The present moment is filled with joy and happiness. If you are attentive, you will see it.
~ Hanh Nhat Thich
I sat in in my office, slumped in my chair, fingers tapping away on the keys of the laptop. I was writing this post and I suddenly realized that the actual thoughts streaming through my brain were not the ones appearing on the page. Oh, I recognized the words all right. They had sailed through my consciousness just moments ago, but they were not the ones I was thinking about. My autopilot was doing the actual typing.
In the present moment, my rowdy brain had moved onto five new thoughts.
I was deliberating what I wanted to say next, deciphering the noise coming from downstairs and reviewing my daily ‘to-do’ list. I felt my stress level rising because I was lagging behind on the tasks I wanted to get done and I had an overwhelming desire for a cup of coffee.
Was I being mindful or not? Not.
Mindfulness is a mental state where we tame our runaway thoughts. We become calm and accepting of the present moment without judging who we are, where we are, what we are doing, our feelings, thoughts, and bodily sensations. It is a moment of stillness, of presence, of peace.
I do not believe that in our fast-paced world it is realistic to live attentively every minute of every day; nor do I believe the pundits who promote mindfulness expect us to. Having said that, there is much written on the benefits of having a disciplined practice of meditation, the mental exercise that gets us to a state of heartful mindfulness. Some of us, however, struggle to do so.
Someone suggested to me about a year ago that I consciously and deliberately slow down what I was doing three times a day, for ten or fifteen seconds at a time. All I had to do was take a few deep breaths, let my thoughts go and just be in the moment. I was to calmly focus on my breathing and continue my activity while quietly noticing the physical sensation of sights, sounds, smell and touch. After I finished my ‘moment’, I was free to return to my normal obstreperous operation.
It sounded simple enough. I was surprised how challenging it was. The colossal momentum of life seemed to always take over I couldn’t remember to stop for these special ‘moments’! Oh dear.
I decided to use triggers to remind myself. Here are some of the ones that got me started.
The first cup of coffee in the morning! I hold my cup, feeling its heat radiating through the tips of my fingers. I breathe in the aroma. I take my first sip and let the coffee linger on the tongue before I swallow it. I feel its warmth trickle down my throat. I smile.
Sitting in a car stopped behind a red traffic light. Sometimes I spin my ring to help me focus. There’s nothing else to do but wait, so I breathe deeply, allowing the jumbled thoughts to float away like a ship at sea and focus on the stillness and the twirling of my ring.
In the shower! Generally, when I rinse my hair, just for a few seconds, I stop to feel the water drops against my skin and listen to their hum and feel their warmth. Pure luxury.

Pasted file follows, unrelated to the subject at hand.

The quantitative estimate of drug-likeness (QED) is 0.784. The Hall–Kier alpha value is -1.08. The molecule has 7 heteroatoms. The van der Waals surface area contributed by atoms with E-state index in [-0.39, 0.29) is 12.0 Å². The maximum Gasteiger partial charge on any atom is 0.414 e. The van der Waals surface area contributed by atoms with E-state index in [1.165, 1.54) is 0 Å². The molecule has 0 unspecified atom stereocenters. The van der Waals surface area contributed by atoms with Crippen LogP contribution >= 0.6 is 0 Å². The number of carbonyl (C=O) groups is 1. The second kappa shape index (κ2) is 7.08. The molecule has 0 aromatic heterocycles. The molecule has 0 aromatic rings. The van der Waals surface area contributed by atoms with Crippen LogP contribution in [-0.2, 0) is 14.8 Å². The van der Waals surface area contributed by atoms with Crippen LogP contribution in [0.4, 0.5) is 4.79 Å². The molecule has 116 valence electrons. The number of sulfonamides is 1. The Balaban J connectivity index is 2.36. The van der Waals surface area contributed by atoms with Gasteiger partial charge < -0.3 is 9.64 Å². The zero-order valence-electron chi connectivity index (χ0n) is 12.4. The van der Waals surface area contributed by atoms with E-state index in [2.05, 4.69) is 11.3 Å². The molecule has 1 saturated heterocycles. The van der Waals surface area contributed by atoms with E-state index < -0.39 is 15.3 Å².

Beating eggs with a hand mixer while baking in my kitchen. I’ve learned I cannot rush the blending of eggs and sugar. (Oh, I’ve tried!) Now I just stand back, breathe, accept and get calm. My thick fluffy egg/sugar ribbon will be done when it’s done and not a moment sooner. Recently Hubby asked if I’d want a countertop stand-mixer so I could do other things while the ingredients were blending. I said, “No.”
And finally, that instant delectable bursts of joy when eating CHOCOLATE! The rich buttery bite makes me want to twirl it with my tongue, tease it and savor it before I swallow it. A chocoholic’s delight! How can I not be present for that?
Today I’m finding it easier to remember to include mini-mindful moments throughout the day. Some days I have more of them than others and that is okay.
I think the real magic started to happen when I chose to engage in this practice while doing loathsome tasks like cleaning the toilet. Gradually, over time, I have somehow lost some of my aversion to undertaking these tasks. That, in my book, is a miracle in itself.
Okay, I’ve waited long enough. I’m going down for my cup of coffee. Care to join me?
Thank you for the reminder to be mindful, Kate. It doesn’t take long to be in the present moment. I do try to practice that. Whenever I begin to feel stressed or panicky that I am not going to achieve everything I wanted to in a certain amount of time, I breathe and let it go. I am here. I am now. This is it. Enjoy. Nothing else matters.
Take care, my lovely friend.
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So very true Norah – that deep breath and letting go in the moments of stress and panic save the day! I can’t imagine what our blood pressures would be like if we didn’t do this. Hopefully all is well with you and that your stresses are few.
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Thanks Kate. I’m becoming practised in the art of breathing. We need to be mindful of our stresses and stressors and let them go. 🙂
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